- Instrument in writing – only written form of cheque is valid. Oral orders do not constitute a cheque. According to negotiable instruments act writing also includes print. But bankers in their own interest and in the interest of their customer allow the cheques to be drawn only in ink.
- An unconditional order – the order is to pay and it is not a request. There should be no conditions attached with the cheque, if there are any conditions attached then it can no longer be called as a cheque.
- On a specified banker – a cheque is always drawn on a specified banker. Is advisable that the full name of the bank to be mentioned on the cheque. Usually details of the bank are printed on the cheque.
- Payee to be certain – in order to make the cheque a valid one, there is should be clear mentioning of the payee on it. A normal cheque is one in which there is a drawer, a drawee banker and a payee or no payee but the bearer. The payee is the person to whom the amount of the cheque is payable.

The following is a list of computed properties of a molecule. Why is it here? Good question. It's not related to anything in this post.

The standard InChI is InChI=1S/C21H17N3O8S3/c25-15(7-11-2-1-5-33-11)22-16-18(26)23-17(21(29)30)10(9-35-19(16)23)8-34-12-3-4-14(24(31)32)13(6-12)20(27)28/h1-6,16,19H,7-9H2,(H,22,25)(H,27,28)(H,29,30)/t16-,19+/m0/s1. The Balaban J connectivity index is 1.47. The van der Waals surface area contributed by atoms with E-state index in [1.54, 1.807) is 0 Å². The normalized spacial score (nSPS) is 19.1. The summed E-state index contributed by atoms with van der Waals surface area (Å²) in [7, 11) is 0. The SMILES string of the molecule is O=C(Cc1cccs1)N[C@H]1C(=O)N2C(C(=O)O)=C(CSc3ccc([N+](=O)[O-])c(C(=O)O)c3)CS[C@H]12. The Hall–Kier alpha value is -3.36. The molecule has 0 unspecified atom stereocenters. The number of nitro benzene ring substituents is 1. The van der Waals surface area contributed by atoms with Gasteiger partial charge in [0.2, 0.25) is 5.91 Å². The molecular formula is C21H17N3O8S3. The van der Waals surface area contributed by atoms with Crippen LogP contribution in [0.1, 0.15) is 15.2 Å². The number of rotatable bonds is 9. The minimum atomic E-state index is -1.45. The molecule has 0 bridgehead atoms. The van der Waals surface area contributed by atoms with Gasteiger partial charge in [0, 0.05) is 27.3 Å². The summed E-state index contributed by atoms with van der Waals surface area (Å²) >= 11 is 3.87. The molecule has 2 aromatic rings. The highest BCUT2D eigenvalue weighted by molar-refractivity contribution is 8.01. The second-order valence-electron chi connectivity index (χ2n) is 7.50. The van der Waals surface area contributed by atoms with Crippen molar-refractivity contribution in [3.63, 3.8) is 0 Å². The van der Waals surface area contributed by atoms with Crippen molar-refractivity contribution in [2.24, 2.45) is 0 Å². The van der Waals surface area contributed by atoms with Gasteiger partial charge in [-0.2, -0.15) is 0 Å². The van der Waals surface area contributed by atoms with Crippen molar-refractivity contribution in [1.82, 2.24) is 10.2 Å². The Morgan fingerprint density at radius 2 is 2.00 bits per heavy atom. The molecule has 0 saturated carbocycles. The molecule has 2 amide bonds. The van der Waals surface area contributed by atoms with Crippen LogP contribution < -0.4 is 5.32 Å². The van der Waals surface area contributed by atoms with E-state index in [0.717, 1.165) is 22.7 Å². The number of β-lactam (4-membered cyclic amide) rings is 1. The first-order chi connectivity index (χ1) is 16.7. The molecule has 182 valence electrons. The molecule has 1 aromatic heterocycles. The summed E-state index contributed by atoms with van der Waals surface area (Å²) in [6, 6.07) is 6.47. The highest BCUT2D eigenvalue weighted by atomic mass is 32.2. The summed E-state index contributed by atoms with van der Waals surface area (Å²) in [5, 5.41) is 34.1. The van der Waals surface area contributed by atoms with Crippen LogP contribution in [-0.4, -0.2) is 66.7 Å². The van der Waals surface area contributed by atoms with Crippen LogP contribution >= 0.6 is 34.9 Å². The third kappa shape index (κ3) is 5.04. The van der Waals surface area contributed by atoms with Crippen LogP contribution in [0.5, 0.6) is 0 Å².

- A certain sum of money – cheque is drawn for a definite sum of money. Indefiniteness has no place in monetary transactions. Exact amount should be mentioned in writing on the cheque
- Payable on demand – a cheque is payable only on demand. It is not necessary to use the word ‘on demand’ as in the case of a demanded bill. Unless the time is specified on the cheque, it is always payable on demand
- To be signed by the drawer – it is to be signed by the drawer. He/she puts his/her signature on the bottom right hand corner of the cheque. If the signature differs from the specimen or it is slightly different, the banker need not honor the cheque